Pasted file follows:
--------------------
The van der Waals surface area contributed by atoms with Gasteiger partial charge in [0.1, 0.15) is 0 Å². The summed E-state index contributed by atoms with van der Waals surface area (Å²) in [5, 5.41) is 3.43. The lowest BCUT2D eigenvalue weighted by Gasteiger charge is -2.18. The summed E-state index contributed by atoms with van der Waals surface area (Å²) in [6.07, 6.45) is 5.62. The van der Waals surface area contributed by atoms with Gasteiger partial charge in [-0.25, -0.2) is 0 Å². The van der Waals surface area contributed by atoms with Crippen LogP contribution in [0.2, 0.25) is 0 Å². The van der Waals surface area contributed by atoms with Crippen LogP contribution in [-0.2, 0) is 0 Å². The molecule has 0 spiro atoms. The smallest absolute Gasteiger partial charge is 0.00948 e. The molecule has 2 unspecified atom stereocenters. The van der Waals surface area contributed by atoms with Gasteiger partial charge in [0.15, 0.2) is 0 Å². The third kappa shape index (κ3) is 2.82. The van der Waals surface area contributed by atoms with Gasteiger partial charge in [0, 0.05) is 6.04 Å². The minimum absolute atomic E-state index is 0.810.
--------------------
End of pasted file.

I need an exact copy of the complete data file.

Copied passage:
The van der Waals surface area contributed by atoms with Gasteiger partial charge in [0.1, 0.15) is 0 Å². The summed E-state index contributed by atoms with van der Waals surface area (Å²) in [5, 5.41) is 3.43. The lowest BCUT2D eigenvalue weighted by Gasteiger charge is -2.18. The summed E-state index contributed by atoms with van der Waals surface area (Å²) in [6.07, 6.45) is 5.62. The van der Waals surface area contributed by atoms with Gasteiger partial charge in [-0.25, -0.2) is 0 Å². The van der Waals surface area contributed by atoms with Crippen LogP contribution in [0.2, 0.25) is 0 Å². The van der Waals surface area contributed by atoms with Crippen LogP contribution in [-0.2, 0) is 0 Å². The molecule has 0 spiro atoms. The smallest absolute Gasteiger partial charge is 0.00948 e. The molecule has 2 unspecified atom stereocenters. The van der Waals surface area contributed by atoms with Gasteiger partial charge in [0.15, 0.2) is 0 Å². The third kappa shape index (κ3) is 2.82. The van der Waals surface area contributed by atoms with Gasteiger partial charge in [0, 0.05) is 6.04 Å². The minimum absolute atomic E-state index is 0.810.